Dolphins are smart, sociable predators. They don’t belong in captivity and they shouldn’t be used to ‘cure’ the ill…
An autistic child swims with a dolphin. âThe dolphin smile is natureâs greatest deception,â said Ric OâBarry, who trained the dolphins in the TV series Flipper. Photo by Andrew Bosch/MCT/Getty
Imagine this. Jay, an eight-year-old autistic boy, whose behaviour has always been agitated and uncooperative, is smiling and splashing in the pool. A pair of bottlenose dolphins float next to him, supporting him in the water. Jayâs parents stand poolside as a staff member in the water engages him in visual games with colourful shapes. She asks him some questions, and Jay, captivated by his surroundings, begins to respond. He names the shapes, correctly, speaking his first words in months. With all this attention Jay is in high spirits; he appears more aware and alert than ever before. A quick, non-invasive EEG scan of his brain activity shows that it is indeed different from before the session.
Jay’s parents, who had given up hope, are elated to have finally found a treatment that works for their son. They sign up for more sessions and cannot wait to get home and tell their friends about the experience. They are not surprised to find that dolphins have succeeded where mainstream physicians have not. Everyone believes that dolphins are special â altruistic, extra gentle with children, good-natured. And any concerns the parents might have had about the welfare of the dolphins have been allayed by assurances from the trainers that they are happy and accustomed to the role they are playing. After all, as the parents can see for themselves, the dolphins are smiling.
âJayâ is a composite character drawn from the dozens of testimonials that appear on dolphin-assisted therapy (DAT) websites, but stories like his, stories about the extraordinary powers of dolphins, have been told since ancient times. Much of our attraction to these creatures derives from their appealing combination of intelligence and communicativeness, and the mystery associated with the fact that they inhabit a hidden underwater environment. Dolphins are the Other weâve always wanted to commune with. And their âsmileâ, which is not a smile at all, but an anatomical illusion arising from the physical configuration of their jaws, has led to the illusion that dolphins are always jovial and contented, compounding mythological beliefs that they hold the key to the secret of happiness.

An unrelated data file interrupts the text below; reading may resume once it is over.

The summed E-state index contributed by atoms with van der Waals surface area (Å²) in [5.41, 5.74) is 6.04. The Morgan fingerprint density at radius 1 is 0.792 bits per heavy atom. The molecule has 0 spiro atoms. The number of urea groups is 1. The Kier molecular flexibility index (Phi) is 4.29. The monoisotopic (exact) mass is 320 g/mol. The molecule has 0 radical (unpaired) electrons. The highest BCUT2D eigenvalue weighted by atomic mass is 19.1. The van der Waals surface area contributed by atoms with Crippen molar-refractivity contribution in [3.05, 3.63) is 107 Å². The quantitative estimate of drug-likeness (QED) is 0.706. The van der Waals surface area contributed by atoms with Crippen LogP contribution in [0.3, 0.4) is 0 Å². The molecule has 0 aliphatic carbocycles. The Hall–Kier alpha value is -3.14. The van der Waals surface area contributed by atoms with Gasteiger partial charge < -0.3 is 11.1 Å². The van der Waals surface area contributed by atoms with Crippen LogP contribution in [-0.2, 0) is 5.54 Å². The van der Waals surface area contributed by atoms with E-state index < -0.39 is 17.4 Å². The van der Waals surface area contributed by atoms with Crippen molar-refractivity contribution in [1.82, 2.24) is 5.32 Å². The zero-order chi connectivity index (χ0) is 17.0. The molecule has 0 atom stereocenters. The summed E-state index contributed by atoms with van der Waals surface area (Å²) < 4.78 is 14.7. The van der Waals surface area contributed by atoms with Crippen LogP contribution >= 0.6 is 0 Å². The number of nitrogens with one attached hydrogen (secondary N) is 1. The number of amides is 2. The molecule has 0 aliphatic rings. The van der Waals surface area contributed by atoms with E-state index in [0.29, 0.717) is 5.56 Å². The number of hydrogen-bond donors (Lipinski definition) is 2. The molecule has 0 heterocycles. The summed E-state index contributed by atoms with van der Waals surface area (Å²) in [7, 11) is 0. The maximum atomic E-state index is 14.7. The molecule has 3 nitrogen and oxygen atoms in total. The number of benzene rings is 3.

Read all of this at AEON.
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U.S. Kids Born in Polluted Areas More Likely to Have Autism
Babies born in areas with high airborne levels of mercury, diesel exhaust, lead, manganese, nickel and methylene chloride were more likely to have autism than those in areas with lower pollution
Women who live in areas with polluted air are up to twice as likely to have an autistic child than those living in communities with cleaner air, according to a new study published today.
Building on two smaller, regional studies, the Harvard University research is the first to link air pollution nationwide with autism. It also is the first to suggest that baby boys may be more at risk for autism disorders when their mothers breathe polluted air during pregnancy.
Babies born in areas of the United States with high airborne levels of mercury, diesel exhaust, lead, manganese, nickel and methylene chloride were more likely to have autism than those in areas with lower pollution. The strongest links were for diesel exhaust and mercury.